REVIEW: The Deep House (2021)

dir. Alexandre Bustillo & Julien Maury

A couple of social media influencers (Camille Rowe and James Jagger) travel to abandoned buildings to film content in their never-ending pursuit of clicks and subscribers. As an early sequence shows – where they explore an old sanitorium – their footage verges on the macabre, catering to an audience (and perhaps a subversive streak within themselves) that likes to spook and be spooked. So when a local man in rural France tells them of a house submerged at the bottom of a nearby lake, it seems like the kind of gig which might finally break them into the big time.

It’s a fabulous premise, merging the haunted-house and sub-aquatic horror genres, with directors Bustillo and Maury drawing on the tropes from both: early scenes where our protagonists dive down to be greeted by the gothic mansion rearing out of the murk are impressively chilling. There’s also the compound success of combining a fear of gothic spaces, depleted oxygen tanks and our inability to move swiftly underwater, with a genuine sense of unease as they enter the building and start going room to room, discovering secrets that have long been buried.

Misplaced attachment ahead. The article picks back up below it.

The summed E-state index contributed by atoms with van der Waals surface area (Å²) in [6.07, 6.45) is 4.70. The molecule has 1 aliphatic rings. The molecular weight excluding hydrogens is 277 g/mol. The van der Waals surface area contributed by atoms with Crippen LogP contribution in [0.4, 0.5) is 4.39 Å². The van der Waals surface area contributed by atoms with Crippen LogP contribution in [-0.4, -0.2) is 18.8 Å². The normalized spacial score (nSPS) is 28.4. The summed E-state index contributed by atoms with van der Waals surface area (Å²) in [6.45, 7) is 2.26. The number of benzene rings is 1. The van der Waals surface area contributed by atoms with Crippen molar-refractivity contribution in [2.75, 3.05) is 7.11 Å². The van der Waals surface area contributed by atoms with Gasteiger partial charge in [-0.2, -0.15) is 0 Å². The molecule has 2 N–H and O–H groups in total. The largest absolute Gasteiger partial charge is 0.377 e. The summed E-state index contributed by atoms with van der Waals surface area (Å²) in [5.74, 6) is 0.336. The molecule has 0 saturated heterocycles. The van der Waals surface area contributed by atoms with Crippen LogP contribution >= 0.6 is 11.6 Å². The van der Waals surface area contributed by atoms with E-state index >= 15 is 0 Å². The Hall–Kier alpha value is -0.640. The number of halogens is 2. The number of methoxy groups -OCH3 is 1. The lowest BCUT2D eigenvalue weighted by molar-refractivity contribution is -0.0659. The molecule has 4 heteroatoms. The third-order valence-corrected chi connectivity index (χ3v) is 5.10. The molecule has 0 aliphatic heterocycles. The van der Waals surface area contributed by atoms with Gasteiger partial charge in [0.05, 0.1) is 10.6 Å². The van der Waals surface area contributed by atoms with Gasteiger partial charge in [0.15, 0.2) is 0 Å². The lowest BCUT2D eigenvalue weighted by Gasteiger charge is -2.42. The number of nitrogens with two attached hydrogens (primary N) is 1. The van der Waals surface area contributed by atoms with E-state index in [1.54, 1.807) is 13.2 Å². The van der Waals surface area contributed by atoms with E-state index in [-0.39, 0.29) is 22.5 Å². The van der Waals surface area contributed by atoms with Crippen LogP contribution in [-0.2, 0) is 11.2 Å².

Unfortunately these moments are off-set considerably by stilted performance work from Jagger, who’s character comes across as unlikeable, unemotive and – particularly in the third act – frustratingly one-note. Similarly there is some confusion in the visual language: the film flips between found-footage and more conventional cinematic shots before returning to in-world footage once again. Much like Romero’s Diary of the Dead, this lack of consistency with visual rules is disorientating and undercuts the atmosphere, breaking the audience’s suspension of disbelief.

Despite this as things escalate, air cannisters run low and escape becomes the priority there are some suitably bone-chilling moments that effectively riff on classics such as The Blair Witch Project. It is unfortunately not enough however to fulfil the promise of the central conceit, the film ultimately struggling to swim.


Tim Coleman

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